Once thoroughly advised on tire replacement costs, punctures and wheel-changing methods, I hit the road in an outlandishly lime green Suzuki Jimny 4WD rental car from Namibia2Go - one among 14 vehicles waiting for the first return travelers. "We are slowly getting more tourists, especially from Frankfurt with Eurowings," one employee mentioned during the handover. It makes sense, given Namibia was recently removed from the restricted lists of Germany, Switzerland, and Austria.

True to tradition, I first stopped in at McGregor's Bakery. Stylishly littered with rusting old cars, it lies beside the old trading store and Solitaire fuel station. Prior to the pandemic, the parking lot often had dozens of functional vehicles and tour buses, but I was the sole, solitary vehicle on 4 December 2020. Ordinarily, the bakery produces 60-70 trays of warm, spicy apple crumble a day, but it had dwindled to just two or three. I then realized I hadn't seen a single car on the road in the past two hours.

An airy hotel room with a framed photo of a woman on the back wall
Inside a room at The Desert Grace © Melanie van Zyl / Lonely Planet

The state of Sossusvlei 

The government announced in September 2020 that travel cancellations had resulted in withdrawals amounting to N$115.7 million. A handful of lodges have reopened in the Namib-Naukluft area since lockdown, and my first check-in was The Desert Grace by the Gondwana Collection. This local hospitality group is one of the biggest tourism employers in Namibia, with a network of over 20 stays spread across the country and 1100 staff. The Desert Grace is one of their newest and most vivacious resorts – plus, it was open.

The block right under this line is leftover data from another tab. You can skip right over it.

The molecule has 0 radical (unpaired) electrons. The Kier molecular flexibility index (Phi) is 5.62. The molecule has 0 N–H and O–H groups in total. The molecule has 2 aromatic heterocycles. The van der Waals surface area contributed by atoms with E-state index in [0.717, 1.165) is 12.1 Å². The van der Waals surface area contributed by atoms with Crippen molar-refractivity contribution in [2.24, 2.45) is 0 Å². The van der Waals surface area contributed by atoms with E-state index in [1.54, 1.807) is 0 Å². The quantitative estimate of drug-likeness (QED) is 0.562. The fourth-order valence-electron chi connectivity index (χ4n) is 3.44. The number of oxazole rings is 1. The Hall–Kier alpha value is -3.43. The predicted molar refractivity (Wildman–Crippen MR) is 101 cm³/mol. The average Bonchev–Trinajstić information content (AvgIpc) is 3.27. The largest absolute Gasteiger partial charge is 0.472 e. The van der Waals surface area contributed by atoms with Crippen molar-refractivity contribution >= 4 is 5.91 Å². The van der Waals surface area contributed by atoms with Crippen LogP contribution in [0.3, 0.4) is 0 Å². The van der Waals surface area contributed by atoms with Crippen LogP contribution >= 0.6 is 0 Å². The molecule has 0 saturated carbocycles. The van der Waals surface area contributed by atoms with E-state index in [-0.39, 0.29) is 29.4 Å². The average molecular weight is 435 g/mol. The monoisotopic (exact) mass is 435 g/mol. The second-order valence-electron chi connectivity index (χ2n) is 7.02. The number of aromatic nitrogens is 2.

More than a mere hotel, I loved how The Desert Grace championed joyfulness – something we could all use right now – and staying here immensely gratified my inner child in the face of nearing another decade. The design prioritized all things pink with a fantastical flourish; flamboyant rosy ostrich feathers, neon lights draped above the bar (devilishly spelling out "One Night in Namibia"), and even watermelon and strawberry cereal at breakfast. I opted for the waffles with technicolor sprinkles, however, topped with whipped cream.

The resort chain had also adapted. Most attractively, there was zero cancellation fee or penalty until 48 hours before arrival (valid until 31 October 2021), and staff observed all sanitation protocols. At the buffet, gloved and masked waiters served my menu choices and, outside seating boasted views of a sunset flushed as blush as the interiors.

Pushing on to the Namib-Naukluft National Park gates the following morning, I found Sesriem a dusty construction site – workers were installing a new tar road. Driving a further 70km (43 miles), the NamibRand Nature Reserve was next. Customarily, this is where I come to escape the masses that tend to crowd Sesriem. Out here, light pollution (and thus people) is kept minimal. The largest private reserve in the country and one of just 16 International Dark Sky Reserves globally (plus the only one in Africa), its newest addition is Kwessi Dune Lodge.

Namibia Lonely Planet - December 2020 - Melanie van Zyl-15.jpg
Guide Gert Tsaobeb (aka Papa G) © Melanie van Zyl / Lonely Planet

Staying at Kwessi Dune Lodge

Namibian managers Liezel Dreyer, and Thereza Kahorongo, were gracious hosts who took my temperature twice a day and ensured all guests employed masks in the common areas. Thereza enquired quizzically after my trip so far, "It must be like driving on the moon with nobody else around."

Between screenings, Gert Tsaobeb ("you can call me Papa G") guided us across the reserve, for I had now joined other international guests – couples from the US and Germany. Once a sheep farm, the NamibRand Nature Reserve has enlarged the desert boundaries by developing a wildlife haven. Seventeen former livestock farms have been rehabilitated over the past 30 years to form a continuous natural habitat free of fences to facilitate wildlife migrations.

"I am from this area. My father worked for sheep farmers,” Papa G shared on a break between quad biking across copper dunes. "I remember when sheep farming first stopped because there was a crash in the 1980s. How quiet it was. In these COVID times, it feels like that same ghost town."

In 2019, a total of 1,681,336 foreign travelers visited Namibia, and the average annual growth between 2015 to 2018 saw tourism numbers rise at a modest but steady 4%. It may not seem like a lot until you realize Namibia's total population is just 2.5 million. According to the latest statistics, tourism accounts for 10.2% of overall GDP and 100,700 jobs (14.5% of total employment) in Namibia.